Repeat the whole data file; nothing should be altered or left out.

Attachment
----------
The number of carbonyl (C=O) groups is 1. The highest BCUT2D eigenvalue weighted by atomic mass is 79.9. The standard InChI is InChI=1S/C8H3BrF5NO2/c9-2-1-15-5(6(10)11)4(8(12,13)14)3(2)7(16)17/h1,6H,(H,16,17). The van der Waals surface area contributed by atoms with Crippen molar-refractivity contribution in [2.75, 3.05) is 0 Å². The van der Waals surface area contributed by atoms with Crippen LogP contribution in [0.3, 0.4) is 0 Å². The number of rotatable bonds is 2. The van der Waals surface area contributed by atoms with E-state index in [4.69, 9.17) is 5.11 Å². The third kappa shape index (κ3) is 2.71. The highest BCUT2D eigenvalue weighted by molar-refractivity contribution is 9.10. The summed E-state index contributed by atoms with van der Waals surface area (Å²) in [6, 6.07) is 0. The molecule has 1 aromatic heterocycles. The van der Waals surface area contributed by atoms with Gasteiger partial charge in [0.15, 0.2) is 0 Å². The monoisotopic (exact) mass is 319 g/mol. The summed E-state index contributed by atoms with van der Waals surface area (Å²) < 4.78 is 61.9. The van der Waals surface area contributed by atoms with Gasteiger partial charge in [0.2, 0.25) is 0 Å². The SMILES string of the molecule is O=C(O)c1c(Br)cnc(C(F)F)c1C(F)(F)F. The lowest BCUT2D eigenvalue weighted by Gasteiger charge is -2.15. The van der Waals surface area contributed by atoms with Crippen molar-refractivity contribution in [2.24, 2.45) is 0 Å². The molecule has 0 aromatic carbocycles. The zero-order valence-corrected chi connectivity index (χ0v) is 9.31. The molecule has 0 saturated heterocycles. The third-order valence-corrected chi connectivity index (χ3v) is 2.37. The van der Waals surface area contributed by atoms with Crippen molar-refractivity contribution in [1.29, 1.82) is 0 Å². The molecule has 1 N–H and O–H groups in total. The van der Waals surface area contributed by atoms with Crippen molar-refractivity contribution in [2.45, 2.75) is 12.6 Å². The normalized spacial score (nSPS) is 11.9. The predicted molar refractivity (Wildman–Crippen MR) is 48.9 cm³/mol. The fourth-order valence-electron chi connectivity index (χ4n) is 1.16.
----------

The number of carbonyl (C=O) groups is 1. The highest BCUT2D eigenvalue weighted by atomic mass is 79.9. The standard InChI is InChI=1S/C8H3BrF5NO2/c9-2-1-15-5(6(10)11)4(8(12,13)14)3(2)7(16)17/h1,6H,(H,16,17). The van der Waals surface area contributed by atoms with Crippen molar-refractivity contribution in [2.75, 3.05) is 0 Å². The van der Waals surface area contributed by atoms with Crippen LogP contribution in [0.3, 0.4) is 0 Å². The number of rotatable bonds is 2. The van der Waals surface area contributed by atoms with E-state index in [4.69, 9.17) is 5.11 Å². The third kappa shape index (κ3) is 2.71. The highest BCUT2D eigenvalue weighted by molar-refractivity contribution is 9.10. The summed E-state index contributed by atoms with van der Waals surface area (Å²) in [6, 6.07) is 0. The molecule has 1 aromatic heterocycles. The van der Waals surface area contributed by atoms with Gasteiger partial charge in [0.15, 0.2) is 0 Å². The monoisotopic (exact) mass is 319 g/mol. The summed E-state index contributed by atoms with van der Waals surface area (Å²) < 4.78 is 61.9. The van der Waals surface area contributed by atoms with Gasteiger partial charge in [0.2, 0.25) is 0 Å². The SMILES string of the molecule is O=C(O)c1c(Br)cnc(C(F)F)c1C(F)(F)F. The lowest BCUT2D eigenvalue weighted by Gasteiger charge is -2.15. The van der Waals surface area contributed by atoms with Crippen molar-refractivity contribution in [2.24, 2.45) is 0 Å². The molecule has 0 aromatic carbocycles. The zero-order valence-corrected chi connectivity index (χ0v) is 9.31. The molecule has 0 saturated heterocycles. The third-order valence-corrected chi connectivity index (χ3v) is 2.37. The van der Waals surface area contributed by atoms with Crippen molar-refractivity contribution in [1.29, 1.82) is 0 Å². The molecule has 1 N–H and O–H groups in total. The van der Waals surface area contributed by atoms with Crippen molar-refractivity contribution in [2.45, 2.75) is 12.6 Å². The normalized spacial score (nSPS) is 11.9. The predicted molar refractivity (Wildman–Crippen MR) is 48.9 cm³/mol. The fourth-order valence-electron chi connectivity index (χ4n) is 1.16.